In a recent decision by the Second Department, <em><a href="https://www.wcmlaw.com/wp-content/uploads/2023/08/Kathy-Bockstruck-et-al.-v.-Town-of-Islip-et-al.pdf">Kathy Bockstruck et al. v. Town of Islip et al.</a></em>, 2019-13793, the Court held that organizing a parade does not equate to liability in a trip-and-fall accident. In 2012, Kathy Bockstruck was injured while marching in a parade organized by West Islip Post #1738 of the American Legion and subsequently fell into an open utility hole, resulting in injuries. As a result of this accident, the Plaintiff sued the Town of Islip, the Suffolk County Water Authority, and the American Legion Post 1738. Both the American Legion and the Water Authority filed for summary judgment, resulting in success for the American Legion but a denial the latter. Both the Plaintiff and Water Authority appealed.
On appeal, the Second Department found the Supreme Court had properly ruled on these motions. In short, even though the American Legion had been the organizers of the parade, it was clearly established that it did not own the road or the utility hole, which were owned by the County and the Water Authority. Additionally, the Legion critically did not possess control over either. It was further established that the Legion did not own or control the condition of the parade route nor did it have any role in the creation of the same. Overall, the Second Department did not find any duty owed to the Plaintiff by the American Legion for simply holding the parade where and when they did. And so, the moral of the story: if you’re hosting a parade, do it on someone else’s property.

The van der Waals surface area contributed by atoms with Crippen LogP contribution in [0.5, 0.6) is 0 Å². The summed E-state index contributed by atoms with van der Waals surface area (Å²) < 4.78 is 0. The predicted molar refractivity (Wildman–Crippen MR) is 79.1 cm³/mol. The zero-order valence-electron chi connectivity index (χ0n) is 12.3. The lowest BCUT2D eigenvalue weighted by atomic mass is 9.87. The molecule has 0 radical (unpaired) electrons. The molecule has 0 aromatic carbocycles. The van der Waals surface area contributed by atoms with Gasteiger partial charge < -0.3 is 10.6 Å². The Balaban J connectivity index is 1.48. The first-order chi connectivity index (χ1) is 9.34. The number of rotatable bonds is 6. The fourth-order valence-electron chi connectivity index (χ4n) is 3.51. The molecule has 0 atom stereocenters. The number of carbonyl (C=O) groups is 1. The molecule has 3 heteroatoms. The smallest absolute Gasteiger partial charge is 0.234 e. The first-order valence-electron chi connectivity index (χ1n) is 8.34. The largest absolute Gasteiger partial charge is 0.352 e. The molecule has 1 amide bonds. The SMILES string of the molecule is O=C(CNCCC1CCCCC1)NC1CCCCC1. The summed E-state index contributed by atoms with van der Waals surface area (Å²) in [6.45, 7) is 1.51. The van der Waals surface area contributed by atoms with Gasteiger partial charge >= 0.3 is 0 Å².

Thanks to Patrick Argento for his contribution to this article. Should you have any question, contact <a href="email@example.com">Matthew Care.</a>